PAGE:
Airborne electronic attack has long been a domain dominated by a select group. But that is starting to change as more users get their hands on advanced communications jamming tools.

In the U.S., the vanguard of airborne electronic attack has been a small collection of assets: the U.S. Navy and Marine Corps EA-6B Prowler, U.S. Air Force EC-130H Compass and more recently the Navy's EA-18G Growler. But an increasing number of manned and unmanned aircraft are likely to be given access to such tools; and, perhaps more critically, control over the devices will start shifting to ground forces.

Moreover, the U.S. is likely to see more countries trying to gain access to the electronic attack domain.

The Italian air force is developing an EC-27 “JEDI” electronic attack aircraft. The system is effectively a smaller version of the USAF EC-130H Compass Call.

Based on commercial off-the-shelf equipment, the system is set up as a roll-on/roll-off capability, says Col. Giuseppe Sgamba, who commands the Italian air force's electronic warfare (EW) center. The aircraft need to be modified with transmit-and-receive antennas, but the mission system in the back can be taken out to allow the airlifter to be used for other roles.

The primary mission is to jam any type of enemy communications, including in selective-reactive modes. A secondary mission would be to defeat radio-controlled improvised explosive devices by jamming the triggering signal. Thirdly, the asset would have electronic support measures, Sgamba told the Association of Old Crows/Shephard's Electronic Warfare Europe conference.

The program was begun as an experimental effort within the intelligence center. Flight trials have been conducted on Italian air force ranges, with a plan to possibly introduce the system into service soon. The initial capability is still rudimentary, but Sgamba suggests there is an effort to mature the capability.

Another shift in communications jamming is taking place in the U.S. Marine Corps. Late last month the service was on the verge of deploying its ALQ-231(V)1 Intrepid Tiger II electronic attack pod, an in-house development to equip Harriers with a communications-jamming capability. The technology is supposed to be an even more effective communications jammer than the USQ-113 operational on the service's EA-6B.

The pod has several modes. In one, the pilot can operate a set program but—more critical—in networked mode, troops on the ground can selectively jam particular bands. Unlike some of the broadband jamming now taking place, Intrepid Tiger II is to provide a precision electronic strike capability, says Lt. Col. Jason Schuette, head of the EW branch at the Marine Corps' Combat Development and Integration Command.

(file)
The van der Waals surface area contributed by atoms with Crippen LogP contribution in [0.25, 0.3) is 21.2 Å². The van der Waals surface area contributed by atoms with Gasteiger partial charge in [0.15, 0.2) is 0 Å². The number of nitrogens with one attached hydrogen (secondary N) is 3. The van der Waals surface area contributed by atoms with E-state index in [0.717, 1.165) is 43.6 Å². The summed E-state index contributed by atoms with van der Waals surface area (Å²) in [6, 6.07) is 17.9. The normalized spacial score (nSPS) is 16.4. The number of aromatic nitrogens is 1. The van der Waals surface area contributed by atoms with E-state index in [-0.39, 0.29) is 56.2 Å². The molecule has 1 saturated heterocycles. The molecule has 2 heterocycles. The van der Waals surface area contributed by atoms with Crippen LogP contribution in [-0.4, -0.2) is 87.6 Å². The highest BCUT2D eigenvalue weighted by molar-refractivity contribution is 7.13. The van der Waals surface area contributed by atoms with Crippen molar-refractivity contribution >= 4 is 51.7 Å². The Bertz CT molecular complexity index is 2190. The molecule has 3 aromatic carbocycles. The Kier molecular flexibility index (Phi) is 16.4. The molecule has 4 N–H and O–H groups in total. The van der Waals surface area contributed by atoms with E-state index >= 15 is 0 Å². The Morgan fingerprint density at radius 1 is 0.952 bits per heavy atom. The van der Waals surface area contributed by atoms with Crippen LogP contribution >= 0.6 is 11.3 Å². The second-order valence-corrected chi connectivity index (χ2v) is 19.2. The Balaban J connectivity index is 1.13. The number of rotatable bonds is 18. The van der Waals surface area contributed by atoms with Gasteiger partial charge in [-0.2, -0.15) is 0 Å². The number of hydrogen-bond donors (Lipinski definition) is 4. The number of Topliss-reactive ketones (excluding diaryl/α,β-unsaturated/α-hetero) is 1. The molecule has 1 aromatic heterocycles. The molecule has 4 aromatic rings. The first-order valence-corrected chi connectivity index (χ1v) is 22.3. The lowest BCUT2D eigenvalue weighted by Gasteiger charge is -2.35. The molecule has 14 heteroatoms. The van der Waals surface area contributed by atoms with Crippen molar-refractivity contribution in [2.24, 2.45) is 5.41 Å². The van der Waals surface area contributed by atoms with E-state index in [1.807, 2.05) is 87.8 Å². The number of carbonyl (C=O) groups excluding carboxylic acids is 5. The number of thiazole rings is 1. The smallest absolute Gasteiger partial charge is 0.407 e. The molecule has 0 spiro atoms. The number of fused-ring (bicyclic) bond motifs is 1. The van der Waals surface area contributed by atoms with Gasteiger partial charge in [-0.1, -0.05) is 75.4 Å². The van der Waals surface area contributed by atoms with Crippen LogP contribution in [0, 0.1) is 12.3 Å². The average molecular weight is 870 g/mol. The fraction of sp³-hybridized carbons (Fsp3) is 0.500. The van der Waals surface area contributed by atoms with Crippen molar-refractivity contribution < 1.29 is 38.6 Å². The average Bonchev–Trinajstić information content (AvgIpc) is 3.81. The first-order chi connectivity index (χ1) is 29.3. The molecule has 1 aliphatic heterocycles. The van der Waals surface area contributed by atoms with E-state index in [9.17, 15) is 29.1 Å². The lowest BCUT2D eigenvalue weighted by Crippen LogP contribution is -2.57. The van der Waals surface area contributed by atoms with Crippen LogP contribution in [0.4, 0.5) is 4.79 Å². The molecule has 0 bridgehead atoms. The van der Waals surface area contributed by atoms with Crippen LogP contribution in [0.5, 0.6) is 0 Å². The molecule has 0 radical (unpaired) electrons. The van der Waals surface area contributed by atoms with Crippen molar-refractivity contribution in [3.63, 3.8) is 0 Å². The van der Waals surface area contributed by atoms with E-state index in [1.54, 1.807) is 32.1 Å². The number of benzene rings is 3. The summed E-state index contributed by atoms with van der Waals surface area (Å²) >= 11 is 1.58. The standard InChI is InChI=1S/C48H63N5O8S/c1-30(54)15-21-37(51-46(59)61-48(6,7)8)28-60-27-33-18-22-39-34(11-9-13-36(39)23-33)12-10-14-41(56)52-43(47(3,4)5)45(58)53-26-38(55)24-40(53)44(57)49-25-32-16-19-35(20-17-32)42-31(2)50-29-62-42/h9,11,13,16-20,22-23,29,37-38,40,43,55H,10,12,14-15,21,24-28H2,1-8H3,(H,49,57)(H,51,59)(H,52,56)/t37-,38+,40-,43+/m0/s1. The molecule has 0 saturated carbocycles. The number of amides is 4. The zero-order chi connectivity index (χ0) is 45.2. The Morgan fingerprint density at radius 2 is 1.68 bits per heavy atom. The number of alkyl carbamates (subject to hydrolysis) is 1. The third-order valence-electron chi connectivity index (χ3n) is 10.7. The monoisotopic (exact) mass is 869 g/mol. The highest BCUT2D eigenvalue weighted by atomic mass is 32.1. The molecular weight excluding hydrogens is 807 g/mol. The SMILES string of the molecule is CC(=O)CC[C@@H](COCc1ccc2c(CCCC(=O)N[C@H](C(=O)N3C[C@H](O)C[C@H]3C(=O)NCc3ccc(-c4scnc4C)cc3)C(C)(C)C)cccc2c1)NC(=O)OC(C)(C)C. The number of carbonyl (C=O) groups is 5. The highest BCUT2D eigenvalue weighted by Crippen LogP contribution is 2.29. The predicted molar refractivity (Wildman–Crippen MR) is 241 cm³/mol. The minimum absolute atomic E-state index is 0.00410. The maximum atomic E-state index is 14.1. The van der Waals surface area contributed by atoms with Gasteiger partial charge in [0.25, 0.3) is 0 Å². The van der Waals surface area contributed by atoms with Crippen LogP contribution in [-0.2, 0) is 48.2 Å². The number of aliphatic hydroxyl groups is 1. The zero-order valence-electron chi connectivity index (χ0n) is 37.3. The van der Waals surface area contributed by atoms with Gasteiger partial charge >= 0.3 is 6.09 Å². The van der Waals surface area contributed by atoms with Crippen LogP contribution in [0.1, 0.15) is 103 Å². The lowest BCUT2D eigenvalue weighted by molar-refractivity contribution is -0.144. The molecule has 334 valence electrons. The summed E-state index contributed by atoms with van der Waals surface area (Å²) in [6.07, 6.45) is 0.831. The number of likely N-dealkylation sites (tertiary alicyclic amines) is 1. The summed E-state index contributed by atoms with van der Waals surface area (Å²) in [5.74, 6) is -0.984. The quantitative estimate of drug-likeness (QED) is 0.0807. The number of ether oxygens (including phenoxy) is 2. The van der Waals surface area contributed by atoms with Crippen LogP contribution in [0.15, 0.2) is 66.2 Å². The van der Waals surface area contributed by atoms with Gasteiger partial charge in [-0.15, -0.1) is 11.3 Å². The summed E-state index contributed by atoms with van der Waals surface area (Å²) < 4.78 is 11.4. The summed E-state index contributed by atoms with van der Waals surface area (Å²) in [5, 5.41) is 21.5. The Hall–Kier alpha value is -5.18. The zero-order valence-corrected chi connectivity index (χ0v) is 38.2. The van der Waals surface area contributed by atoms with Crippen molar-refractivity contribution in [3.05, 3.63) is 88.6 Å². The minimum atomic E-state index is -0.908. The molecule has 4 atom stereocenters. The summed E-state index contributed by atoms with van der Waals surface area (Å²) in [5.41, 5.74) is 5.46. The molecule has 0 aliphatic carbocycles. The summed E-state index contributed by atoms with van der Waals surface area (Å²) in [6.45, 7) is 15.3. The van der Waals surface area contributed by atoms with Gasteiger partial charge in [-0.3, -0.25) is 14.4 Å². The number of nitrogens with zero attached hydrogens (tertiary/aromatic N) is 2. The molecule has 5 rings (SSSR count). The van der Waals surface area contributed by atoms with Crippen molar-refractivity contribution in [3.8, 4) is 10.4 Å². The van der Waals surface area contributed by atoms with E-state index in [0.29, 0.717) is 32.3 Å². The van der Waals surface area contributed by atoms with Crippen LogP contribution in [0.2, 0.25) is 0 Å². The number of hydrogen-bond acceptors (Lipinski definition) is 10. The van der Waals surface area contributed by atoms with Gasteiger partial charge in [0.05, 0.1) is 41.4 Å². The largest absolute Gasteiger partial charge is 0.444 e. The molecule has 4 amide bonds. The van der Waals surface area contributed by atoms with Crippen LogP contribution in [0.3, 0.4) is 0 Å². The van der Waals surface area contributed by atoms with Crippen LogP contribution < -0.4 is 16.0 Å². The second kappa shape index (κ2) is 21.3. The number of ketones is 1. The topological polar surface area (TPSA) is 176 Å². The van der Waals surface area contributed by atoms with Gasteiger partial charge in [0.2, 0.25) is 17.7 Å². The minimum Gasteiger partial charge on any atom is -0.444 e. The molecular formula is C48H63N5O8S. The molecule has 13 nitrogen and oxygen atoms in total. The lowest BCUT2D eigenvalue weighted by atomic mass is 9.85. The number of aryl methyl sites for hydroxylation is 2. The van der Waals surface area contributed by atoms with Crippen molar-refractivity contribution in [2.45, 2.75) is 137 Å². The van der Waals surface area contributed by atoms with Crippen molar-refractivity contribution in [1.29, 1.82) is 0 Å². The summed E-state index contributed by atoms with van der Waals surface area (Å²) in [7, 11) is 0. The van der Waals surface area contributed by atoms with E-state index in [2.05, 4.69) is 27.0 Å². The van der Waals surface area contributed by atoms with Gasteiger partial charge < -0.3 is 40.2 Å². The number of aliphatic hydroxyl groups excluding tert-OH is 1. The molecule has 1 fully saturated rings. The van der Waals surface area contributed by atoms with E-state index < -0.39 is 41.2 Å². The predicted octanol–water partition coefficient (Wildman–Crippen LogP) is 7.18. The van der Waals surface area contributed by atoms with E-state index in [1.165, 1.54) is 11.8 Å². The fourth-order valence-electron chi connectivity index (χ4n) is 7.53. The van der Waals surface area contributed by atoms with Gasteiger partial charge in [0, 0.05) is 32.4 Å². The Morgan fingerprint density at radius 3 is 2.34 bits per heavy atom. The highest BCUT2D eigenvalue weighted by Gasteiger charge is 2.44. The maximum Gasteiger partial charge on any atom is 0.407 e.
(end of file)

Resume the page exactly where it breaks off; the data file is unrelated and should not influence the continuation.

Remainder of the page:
Signals intelligence personnel also can monitor the effect of jamming on an adversary and, potentially, make changes to reflect tactical realities. Uploading new jamming techniques may also be possible.

To minimize the need for integration, the Harrier treats the pod as a Maverick missile, with no changes to the operational flight program required.

Further developments are already underway, and upgrades to the current system will incorporate an electronic surveillance capability. Furthermore, Intrepid Tiger II Version 2 will be a two-pod configuration that will be carried on the RQ-9 Shadow UAV. The system will have 100% of the same software and 85% of the same hardware as the Harrier model, to reduce cost.

So far, the price tag for eight pods has been around $8 million. The Marines also have adopted an unusual development approach, acting as an integrator and working on an open-systems design where hardware components can easily be replaced when more capable or reliable ones become available. The work has been done at the Naval Air Warfare Center Weapons Div., Point Mugu, Calif.

Integration on the F-35 is also being considered. Intrepid Tiger II and its follow-ons should give the Marines long-term electronic attack capabilities even after the EA-6B is retired in 2019.

In the meantime, the U.S. Air Force is crafting a plan to deal with its long-term electronic attack needs. The service believes it can fly the EC-130H for another two decades, but is likely to kick off an analysis of alternatives around 2015 to set long-term priorities.

For the Navy, much of the focus will be on the Next Generation Jammer (NGJ). The service expects to release a request for proposals for the hotly contested program this month, with bids due two months later. BAE Systems, ITT Exelis, Northrop Grumman and Raytheon are the likely bidders for the technology development effort. Navy officials warn that the NGJ challenges are formidable. For industry, the stakes are also high with the losers in the competition facing questions over how to sustain key electronic warfare skills given the dearth of other programs to bid on.